Gingrich didn't formally endorse Romney when he dropped out of the race but spoke well of him and later said that was close enough. The guy who promised not to run down his GOP opponents at the start of the race had some withering things to say about Romney during the heat of the campaign. Gingrich, a former House speaker, would rather you forget that now, though: His anti-Romney videos on YouTube, once public, are now private. The man who repeatedly branded Romney a "Massachusetts moderate" now calls him a "solid conservative."

THEN:

"Someone who will lie to you to get to be president will lie to you when he is president."

Are you calling Mitt Romney a liar? "Yes." Questioned about his previous comment.

"Can we drop a little bit of the pious baloney?" To Romney during a debate.

"Why would you want to nominate the guy who lost to the guy who lost to Obama?"

"We are not going to beat Barack Obama with some guy who has Swiss bank accounts, Cayman Island accounts, owns shares of Goldman Sachs while it forecloses on Florida and is himself a stockholder in Fannie Mae and Freddie Mac while he tries to think the rest of us are too stupid to put the dots together and understand what this is all about."

"I think that a bold Reagan conservative with a very strong economic plan is a lot more likely to succeed in that campaign than a relatively timid Massachusetts moderate who even The Wall Street Journal said had an economic plan so timid it resembled Obama."

NOW:

"I'm going to campaign for him, I favor him over Obama. I went through, like, seven different issues where I favor him. I'll do everything I can to help elect Romney. ... As far as I'm concerned, I've endorsed him."

"Compared to Barack Obama, Mitt Romney is a solid conservative. And I think you have to come down to, what's the choice this November? And the choice is the most radical president in American history and a failed president at the economy and somebody who has a solid record on jobs and who, in fact, on basic principles, is conservative. And I think you can get into arguments about who's how conservative, but compared to Obama, Mitt Romney is a solid conservative."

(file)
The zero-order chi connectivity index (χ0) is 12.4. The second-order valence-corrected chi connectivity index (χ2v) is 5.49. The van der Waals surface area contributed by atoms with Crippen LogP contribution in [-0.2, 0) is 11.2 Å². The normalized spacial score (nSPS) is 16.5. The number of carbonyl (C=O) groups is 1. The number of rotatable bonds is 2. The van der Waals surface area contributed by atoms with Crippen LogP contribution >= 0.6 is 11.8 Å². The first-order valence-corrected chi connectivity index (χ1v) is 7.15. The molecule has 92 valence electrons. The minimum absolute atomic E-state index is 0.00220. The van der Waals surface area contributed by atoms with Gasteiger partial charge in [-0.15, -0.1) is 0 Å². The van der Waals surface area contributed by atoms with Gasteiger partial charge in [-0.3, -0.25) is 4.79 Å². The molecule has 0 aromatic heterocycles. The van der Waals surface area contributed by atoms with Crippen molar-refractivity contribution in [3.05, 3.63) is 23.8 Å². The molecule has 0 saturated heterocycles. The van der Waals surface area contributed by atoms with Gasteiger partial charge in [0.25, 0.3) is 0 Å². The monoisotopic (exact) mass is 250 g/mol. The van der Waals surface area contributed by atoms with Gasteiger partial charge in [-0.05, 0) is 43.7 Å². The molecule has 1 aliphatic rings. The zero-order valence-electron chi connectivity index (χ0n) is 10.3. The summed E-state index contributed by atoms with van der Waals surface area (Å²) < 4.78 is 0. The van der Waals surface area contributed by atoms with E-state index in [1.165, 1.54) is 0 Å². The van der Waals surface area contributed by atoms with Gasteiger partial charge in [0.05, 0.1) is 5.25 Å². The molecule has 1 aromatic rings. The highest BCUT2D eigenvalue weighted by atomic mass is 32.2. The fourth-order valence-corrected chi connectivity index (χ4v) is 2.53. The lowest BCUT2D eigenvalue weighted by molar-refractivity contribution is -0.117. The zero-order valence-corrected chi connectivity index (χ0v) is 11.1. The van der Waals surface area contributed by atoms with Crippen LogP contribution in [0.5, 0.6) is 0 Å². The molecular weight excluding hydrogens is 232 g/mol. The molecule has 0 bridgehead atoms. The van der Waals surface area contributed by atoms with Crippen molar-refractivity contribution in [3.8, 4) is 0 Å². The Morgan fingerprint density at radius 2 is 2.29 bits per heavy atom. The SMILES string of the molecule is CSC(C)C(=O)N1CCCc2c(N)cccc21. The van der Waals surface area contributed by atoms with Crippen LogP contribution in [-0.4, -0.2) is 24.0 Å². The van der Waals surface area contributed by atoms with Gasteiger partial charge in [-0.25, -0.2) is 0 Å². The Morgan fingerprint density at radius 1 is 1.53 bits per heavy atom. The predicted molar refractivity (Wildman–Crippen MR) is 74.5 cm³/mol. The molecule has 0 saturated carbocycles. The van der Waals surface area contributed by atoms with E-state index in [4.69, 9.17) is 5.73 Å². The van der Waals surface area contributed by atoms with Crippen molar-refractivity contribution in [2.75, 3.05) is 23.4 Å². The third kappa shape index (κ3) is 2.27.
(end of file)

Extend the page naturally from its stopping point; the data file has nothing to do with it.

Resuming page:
MICHELE BACHMANN

Bachmann waited four months after dropping out before she endorsed Romney. The congresswoman from Minnesota campaigned with him in Virginia earlier this month but didn't bring up health care in their joint appearance.

THEN:

"He can't beat Obama because his policy is the basis of Obamacare. The signature issue of Obama is Obamacare. You can't have a candidate who has given the blueprint for Obamacare. It's too identical. It's not going to happen."

"He's been very inconsistent on his positions. He's been on both sides of the abortion issue, on both sides of the issue with same-sex marriage ... he was for the TARP bill, the $700 billion bailout and the global warming initiatives."

NOW:

"I am endorsing Gov. Mitt Romney for president of the United States, a man who will preserve the American dream of prosperity and liberty."

"This is what victory looks like." Campaigning with Romney in Portsmouth, Va., on the day she endorsed him.

"He's very smart. He has a very optimistic message. Women trust him because they see, this is a man who started a business from scratch, for heaven's sake."